Butterfly Conservation
Saving butterflies, moths and our environment
Hampshire and
Isle of Wight Branch

Conservation Status

The State of the UK's Butterflies 2011

The State of the UK's Butterflies 2011, published by Butterfly Conservation, summarises the results of the "UK Butterfly Monitoring Scheme" and the "Butterflies for the New Millennium" (BNM) project. The former involves weekly butterfly recording from 1 April to 30 September, on an annual basis at 1000+ sites in Britain, and has enabled detailed analysis of species trends (90-100 sites are in Hampshire & Isle of Wight). The BNM project has provided detailed and up to date distribution maps for all British butterfly species based on over 6 million butterfly records submitted by members of the public.

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The main conclusions from the 2011 Report were:

  • UK butterflies are still in decline, with 72% of species showing a 10-year decline at monitored sites, and 54% of species showing a contraction in their distribution range. Even so, with 46 resident butterfly species, Hampshire & Isle of Wight remains one of the best areas for butterflies in the whole of Britain.
  • Habitat specialist butterflies are the ones showing the greatest decline, but overall numbers of our more common 'wider countryside' species are also showing signs of decline.
  • Ongoing habitat loss and degradation is a particular concern, with changing land management practices & habitat fragmentation causing many species declines. The increased isolation of small colonies is of greatest concern for those species only able to disperse over very short distances.
  • On a more positive note, 31 species showed increases in either their geographical range or population trends. In northern Britain, some species have shown a particularly marked northward extension of their range in response to climate warming, and in Hampshire & Isle of Wight the Clouded Yellow has become locally established in coastal areas and the Glanville Fritillary is increasing its range.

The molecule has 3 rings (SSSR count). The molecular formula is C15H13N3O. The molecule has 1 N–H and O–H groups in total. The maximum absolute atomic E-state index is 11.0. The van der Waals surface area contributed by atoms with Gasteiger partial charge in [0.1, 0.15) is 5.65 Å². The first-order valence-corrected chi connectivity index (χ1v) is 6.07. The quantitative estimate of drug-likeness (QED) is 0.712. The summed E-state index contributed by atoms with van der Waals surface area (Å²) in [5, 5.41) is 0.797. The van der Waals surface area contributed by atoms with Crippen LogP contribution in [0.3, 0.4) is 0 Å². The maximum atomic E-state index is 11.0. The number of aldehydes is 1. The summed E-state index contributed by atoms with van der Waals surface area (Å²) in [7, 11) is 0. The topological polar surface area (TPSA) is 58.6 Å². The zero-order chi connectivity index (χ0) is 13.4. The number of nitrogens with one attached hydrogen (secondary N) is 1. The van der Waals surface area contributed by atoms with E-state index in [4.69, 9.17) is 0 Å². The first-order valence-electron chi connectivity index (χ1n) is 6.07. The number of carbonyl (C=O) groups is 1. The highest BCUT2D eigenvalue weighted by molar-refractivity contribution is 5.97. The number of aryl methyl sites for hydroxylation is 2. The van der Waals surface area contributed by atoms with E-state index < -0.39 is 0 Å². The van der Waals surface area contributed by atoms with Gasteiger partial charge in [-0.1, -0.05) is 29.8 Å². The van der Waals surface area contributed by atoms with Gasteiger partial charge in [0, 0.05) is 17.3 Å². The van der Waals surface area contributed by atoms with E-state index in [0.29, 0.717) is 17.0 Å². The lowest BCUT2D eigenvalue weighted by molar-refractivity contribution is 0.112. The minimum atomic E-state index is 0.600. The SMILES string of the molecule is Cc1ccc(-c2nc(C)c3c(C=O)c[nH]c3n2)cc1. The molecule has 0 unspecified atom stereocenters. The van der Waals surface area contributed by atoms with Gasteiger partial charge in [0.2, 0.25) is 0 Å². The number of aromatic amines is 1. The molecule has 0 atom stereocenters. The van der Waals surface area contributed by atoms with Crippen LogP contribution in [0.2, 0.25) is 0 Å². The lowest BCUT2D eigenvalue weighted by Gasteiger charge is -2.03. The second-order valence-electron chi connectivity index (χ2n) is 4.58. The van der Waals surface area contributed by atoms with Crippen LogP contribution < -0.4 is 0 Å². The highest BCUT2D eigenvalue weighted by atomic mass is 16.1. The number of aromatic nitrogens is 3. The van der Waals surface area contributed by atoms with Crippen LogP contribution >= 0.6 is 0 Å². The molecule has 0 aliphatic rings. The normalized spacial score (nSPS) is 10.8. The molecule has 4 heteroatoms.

• Butterflies are extremely sensitive to environmental change, and are thus excellent indicators of the health of the countryside. They have been adopted by Government as one of the official indicators of biodiversity and the environment.

The State of Britain's Larger Moths 2006

The State of Britain's Larger Moths 2006 provides an overview of the status of moths in Britain, and has been followed by publication of the Provisional Atlas of the UK's Larger Moths, in 2010, with detailed distribution maps for all species.

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The main conclusions from the 2006 report were:

  • Common moth species are declining - two thirds (226 out of 337) of common moths showed pronounced population declines over the period 1968-2002 (Rothampstead light trap results). Such declines are likely to have knock-on effects up the food chain.
  • Applying international (IUCN) criteria, 71 of the so-called 'common' moths would be classified as threatened, with 15 classed as 'Endangered' and 56 as 'Vulnerable'.  Even the Cinnabar moth falls in the latter category by virtue of an 83% population decline over 35 years.
  • South-east Britain (which includes Hampshire & Isle of Wight) shows a much higher proportion of species in decline (75%) compared with northern Britain (55%).
  • Despite the overall declines, there are many new colonisers and species expanding their range in southern counties. Some species have increased considerably over recent decades, including Hampshire & Isle of Wight species such as Least Carpet (Idaea rusticata), Blair's Shoulder-knot (Lithophane leautieri), Satin Beauty (Deileptenia ribeata), Treble Brown Spot (Idaea trigeminata) and Peacock moth (Macaria notata).

You can help

There are many things we can do as individuals to help. For example, you could leave a corner of your garden to grow wild with uncut grass. You could also plant food plants for the larvae of our native butterflies & moths. Easiest of all, you could plant a good range of nectar and pollen sources to give all year round food for butterflies, moths and other important pollinating insects.

You can send in your butterfly and moth records to help us maintain an up to date an accurate picture of the status and distribution of all species in Hampshire & Isle of Wight. You can also get involved as a volunteer with practical conservation work parties held on Butterfly Conservation's nature reserves, or similar activities run by other organisations at important sites managed for the benefit of butterflies, moths and other wildlife.


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